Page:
Wednesday, August 12, 2009

Caramelised red cabbage and an ape

Ape first.

It's the OUSA's Art Week and there are installations dotted around the campus. This one is particularly striking, as it's right on State Highway 1 - the main road that stretches the length of New Zealand.

Here's a closeup of the ape:

He appears to have been made from the interior parts of the car on which he sits! I rather like him, and hope he finds a permanent home somewhere on campus.

My bridge partner and I went out for dinner before bridge a couple of weeks ago - his wife was away and he couldn't be bothered cooking for himself; typical male. Anyway, we went to a wee café called Café Rue and had a lovely meal. With my starter paté there was a delicious caramellised red cabbage, and the chef was kind enough to give us the recipe when we asked what was in it.

I made a batch at the weekend - it's great stuff, it keeps pretty much forever.

Into a pot went half a red cabbage and an onion (supposed to be red but I only had yellow), a teaspoon of chopped garlic, half a teaspoon of chopped chili, 1/3 cup of cider vinegar, 1/3 cup raw sugar, 1/3 cup ginger wine, and a bit of salt.

I cooked it for a while, cursing myself for not using a bigger pot. Then I put it in my wok and finished cooking it.

I stirred in a 1/2 cup of apple and murtilla jelly (supposed to be redcurrant) and cooked it down until it was toffee-ish.

That's it - it's now in a container in the fridge, and a bit is making its way into my bento box and onto my plate with some regularity.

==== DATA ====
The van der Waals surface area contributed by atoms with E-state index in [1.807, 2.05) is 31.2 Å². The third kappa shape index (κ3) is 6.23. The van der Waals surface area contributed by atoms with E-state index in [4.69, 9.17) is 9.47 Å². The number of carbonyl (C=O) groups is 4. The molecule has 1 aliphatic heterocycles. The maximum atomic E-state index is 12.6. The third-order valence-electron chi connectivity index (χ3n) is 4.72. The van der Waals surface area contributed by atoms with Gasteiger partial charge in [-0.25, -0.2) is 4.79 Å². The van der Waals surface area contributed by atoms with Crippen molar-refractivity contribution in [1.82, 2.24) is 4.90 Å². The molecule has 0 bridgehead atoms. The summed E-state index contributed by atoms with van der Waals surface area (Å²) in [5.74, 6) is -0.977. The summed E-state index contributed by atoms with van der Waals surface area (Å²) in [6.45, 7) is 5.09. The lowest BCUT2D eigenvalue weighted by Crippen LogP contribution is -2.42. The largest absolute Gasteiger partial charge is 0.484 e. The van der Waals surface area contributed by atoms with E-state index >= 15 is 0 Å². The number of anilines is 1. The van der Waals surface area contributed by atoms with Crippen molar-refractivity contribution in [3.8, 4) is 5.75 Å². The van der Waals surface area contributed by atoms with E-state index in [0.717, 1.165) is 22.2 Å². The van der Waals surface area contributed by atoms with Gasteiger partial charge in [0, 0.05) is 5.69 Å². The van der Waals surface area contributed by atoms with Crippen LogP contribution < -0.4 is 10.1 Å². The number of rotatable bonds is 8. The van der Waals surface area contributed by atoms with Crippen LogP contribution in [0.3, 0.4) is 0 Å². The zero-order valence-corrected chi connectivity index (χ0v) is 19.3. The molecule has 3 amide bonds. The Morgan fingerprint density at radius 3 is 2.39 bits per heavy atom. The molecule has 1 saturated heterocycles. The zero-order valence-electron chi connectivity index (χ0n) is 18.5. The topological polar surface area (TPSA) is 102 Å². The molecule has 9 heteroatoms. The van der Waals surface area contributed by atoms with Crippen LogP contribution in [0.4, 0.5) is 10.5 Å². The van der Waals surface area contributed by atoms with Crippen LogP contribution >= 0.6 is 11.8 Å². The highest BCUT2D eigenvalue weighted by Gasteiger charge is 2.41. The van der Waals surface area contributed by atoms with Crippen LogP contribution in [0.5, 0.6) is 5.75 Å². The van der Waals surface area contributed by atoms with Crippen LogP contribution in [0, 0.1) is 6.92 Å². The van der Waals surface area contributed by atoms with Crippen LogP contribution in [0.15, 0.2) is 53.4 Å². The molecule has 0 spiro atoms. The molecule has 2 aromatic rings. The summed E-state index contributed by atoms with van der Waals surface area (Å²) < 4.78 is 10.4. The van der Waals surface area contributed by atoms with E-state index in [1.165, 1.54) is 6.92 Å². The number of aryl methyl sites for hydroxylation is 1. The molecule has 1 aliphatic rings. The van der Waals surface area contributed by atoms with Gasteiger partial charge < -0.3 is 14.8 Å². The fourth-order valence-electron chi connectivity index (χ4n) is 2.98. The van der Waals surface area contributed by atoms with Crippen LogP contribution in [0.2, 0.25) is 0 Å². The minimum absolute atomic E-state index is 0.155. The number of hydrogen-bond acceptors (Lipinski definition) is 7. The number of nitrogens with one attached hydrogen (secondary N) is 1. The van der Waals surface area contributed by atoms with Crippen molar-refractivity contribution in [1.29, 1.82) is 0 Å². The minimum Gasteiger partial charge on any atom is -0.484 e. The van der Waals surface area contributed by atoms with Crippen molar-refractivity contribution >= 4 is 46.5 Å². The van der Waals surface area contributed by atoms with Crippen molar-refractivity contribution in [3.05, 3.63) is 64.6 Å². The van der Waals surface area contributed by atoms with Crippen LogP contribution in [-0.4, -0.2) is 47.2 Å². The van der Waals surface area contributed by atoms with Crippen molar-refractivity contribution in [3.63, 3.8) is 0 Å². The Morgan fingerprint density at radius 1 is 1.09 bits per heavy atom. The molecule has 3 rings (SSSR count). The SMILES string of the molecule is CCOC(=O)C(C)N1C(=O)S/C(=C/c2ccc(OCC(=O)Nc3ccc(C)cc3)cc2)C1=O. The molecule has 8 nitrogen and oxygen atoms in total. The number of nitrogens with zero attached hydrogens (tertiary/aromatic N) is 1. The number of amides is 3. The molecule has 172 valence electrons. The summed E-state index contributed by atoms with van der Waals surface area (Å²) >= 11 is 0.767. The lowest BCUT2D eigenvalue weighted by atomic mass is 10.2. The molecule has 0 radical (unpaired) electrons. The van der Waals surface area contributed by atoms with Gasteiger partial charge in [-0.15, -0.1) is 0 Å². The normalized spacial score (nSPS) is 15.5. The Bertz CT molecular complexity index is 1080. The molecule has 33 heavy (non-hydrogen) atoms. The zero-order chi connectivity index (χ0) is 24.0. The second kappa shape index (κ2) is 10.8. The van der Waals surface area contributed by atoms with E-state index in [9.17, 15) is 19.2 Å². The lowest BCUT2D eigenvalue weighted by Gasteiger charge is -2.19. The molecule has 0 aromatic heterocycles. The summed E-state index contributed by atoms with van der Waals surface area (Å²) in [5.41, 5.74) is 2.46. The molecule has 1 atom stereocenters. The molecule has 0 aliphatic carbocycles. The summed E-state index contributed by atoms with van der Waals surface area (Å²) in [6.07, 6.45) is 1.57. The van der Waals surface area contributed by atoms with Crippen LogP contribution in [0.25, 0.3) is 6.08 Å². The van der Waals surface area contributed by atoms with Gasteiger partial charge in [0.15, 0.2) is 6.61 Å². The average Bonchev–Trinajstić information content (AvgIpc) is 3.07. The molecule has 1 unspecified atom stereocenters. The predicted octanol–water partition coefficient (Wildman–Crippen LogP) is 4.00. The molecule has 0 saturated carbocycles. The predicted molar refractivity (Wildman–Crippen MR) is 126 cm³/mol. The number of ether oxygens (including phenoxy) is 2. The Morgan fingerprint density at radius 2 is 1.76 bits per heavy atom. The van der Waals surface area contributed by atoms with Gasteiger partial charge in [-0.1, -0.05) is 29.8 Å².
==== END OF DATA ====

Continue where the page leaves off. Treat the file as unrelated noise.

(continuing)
Caramelised red cabbage and onion

1/2 red cabbage, sliced finely
1 red onion, sliced finely
1 tsp garlic, chopped finely
1/2 tsp fresh chili, chopped finely
1/3 cup raw sugar
1/3 cup cider (or red wine) vinegar
1/3 cup ginger wine
1/2 tsp salt
1/2 cup redcurrant jelly

Put first eight ingredients into a big pot and cook for 20 mins or so, stirring often.
Add the redcurrant jelly and continue to cook until all the liquid has reduced to a toffee-ish consistency.
Store in fridge. You can use it cold or heat it up. Use it as a condiment or garnish rather than as a vegetable.

It's good with these little things:

Which are somewhere between a meatloaf and a meat patty. In my bentos I slice them and call them loaf.

Tamarillos are ripening in the glasshouse!

And sheep are ripening in the paddock over the back fence:

They were shorn on Saturday, which means lambing is imminent.



  2. The food looks good!

    Love Miiicha

  3. Took me time to read the whole article, the article is great but the comments bring more brainstorm ideas, thanks.

    - Johnson